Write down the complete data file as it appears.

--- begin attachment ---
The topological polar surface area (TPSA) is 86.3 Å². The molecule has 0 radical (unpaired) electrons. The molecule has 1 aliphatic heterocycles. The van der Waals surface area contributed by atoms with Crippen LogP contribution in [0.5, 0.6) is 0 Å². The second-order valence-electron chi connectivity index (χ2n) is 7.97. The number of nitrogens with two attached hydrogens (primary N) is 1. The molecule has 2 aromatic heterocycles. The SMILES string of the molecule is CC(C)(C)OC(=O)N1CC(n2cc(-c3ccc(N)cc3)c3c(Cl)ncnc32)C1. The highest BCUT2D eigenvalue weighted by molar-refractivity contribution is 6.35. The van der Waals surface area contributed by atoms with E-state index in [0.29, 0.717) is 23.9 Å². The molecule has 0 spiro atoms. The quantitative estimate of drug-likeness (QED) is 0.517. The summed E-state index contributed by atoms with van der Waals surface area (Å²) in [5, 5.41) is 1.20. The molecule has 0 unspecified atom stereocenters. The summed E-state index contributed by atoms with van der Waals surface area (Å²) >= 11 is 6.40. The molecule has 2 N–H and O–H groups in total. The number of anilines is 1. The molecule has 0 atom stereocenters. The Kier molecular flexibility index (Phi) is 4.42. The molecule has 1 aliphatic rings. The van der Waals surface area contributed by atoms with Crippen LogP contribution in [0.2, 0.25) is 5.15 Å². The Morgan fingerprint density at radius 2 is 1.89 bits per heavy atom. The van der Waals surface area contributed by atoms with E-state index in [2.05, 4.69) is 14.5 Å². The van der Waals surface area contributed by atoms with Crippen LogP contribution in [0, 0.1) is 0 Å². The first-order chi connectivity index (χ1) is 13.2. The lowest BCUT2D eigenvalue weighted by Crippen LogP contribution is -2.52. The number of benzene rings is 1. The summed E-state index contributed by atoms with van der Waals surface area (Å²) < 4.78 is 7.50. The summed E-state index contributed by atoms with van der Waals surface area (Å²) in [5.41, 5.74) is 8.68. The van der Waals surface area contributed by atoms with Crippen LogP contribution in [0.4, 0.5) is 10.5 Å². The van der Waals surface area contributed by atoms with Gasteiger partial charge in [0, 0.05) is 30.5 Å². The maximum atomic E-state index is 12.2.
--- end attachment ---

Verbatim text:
The topological polar surface area (TPSA) is 86.3 Å². The molecule has 0 radical (unpaired) electrons. The molecule has 1 aliphatic heterocycles. The van der Waals surface area contributed by atoms with Crippen LogP contribution in [0.5, 0.6) is 0 Å². The second-order valence-electron chi connectivity index (χ2n) is 7.97. The number of nitrogens with two attached hydrogens (primary N) is 1. The molecule has 2 aromatic heterocycles. The SMILES string of the molecule is CC(C)(C)OC(=O)N1CC(n2cc(-c3ccc(N)cc3)c3c(Cl)ncnc32)C1. The highest BCUT2D eigenvalue weighted by molar-refractivity contribution is 6.35. The van der Waals surface area contributed by atoms with E-state index in [0.29, 0.717) is 23.9 Å². The molecule has 0 spiro atoms. The quantitative estimate of drug-likeness (QED) is 0.517. The summed E-state index contributed by atoms with van der Waals surface area (Å²) in [5, 5.41) is 1.20. The molecule has 0 unspecified atom stereocenters. The summed E-state index contributed by atoms with van der Waals surface area (Å²) >= 11 is 6.40. The molecule has 2 N–H and O–H groups in total. The number of anilines is 1. The molecule has 0 atom stereocenters. The Kier molecular flexibility index (Phi) is 4.42. The molecule has 1 aliphatic rings. The van der Waals surface area contributed by atoms with Crippen LogP contribution in [0.2, 0.25) is 5.15 Å². The Morgan fingerprint density at radius 2 is 1.89 bits per heavy atom. The van der Waals surface area contributed by atoms with E-state index in [2.05, 4.69) is 14.5 Å². The van der Waals surface area contributed by atoms with Crippen LogP contribution in [0, 0.1) is 0 Å². The first-order chi connectivity index (χ1) is 13.2. The lowest BCUT2D eigenvalue weighted by Crippen LogP contribution is -2.52. The number of benzene rings is 1. The summed E-state index contributed by atoms with van der Waals surface area (Å²) < 4.78 is 7.50. The summed E-state index contributed by atoms with van der Waals surface area (Å²) in [5.41, 5.74) is 8.68. The van der Waals surface area contributed by atoms with Crippen LogP contribution in [0.4, 0.5) is 10.5 Å². The van der Waals surface area contributed by atoms with Gasteiger partial charge in [0, 0.05) is 30.5 Å². The maximum atomic E-state index is 12.2.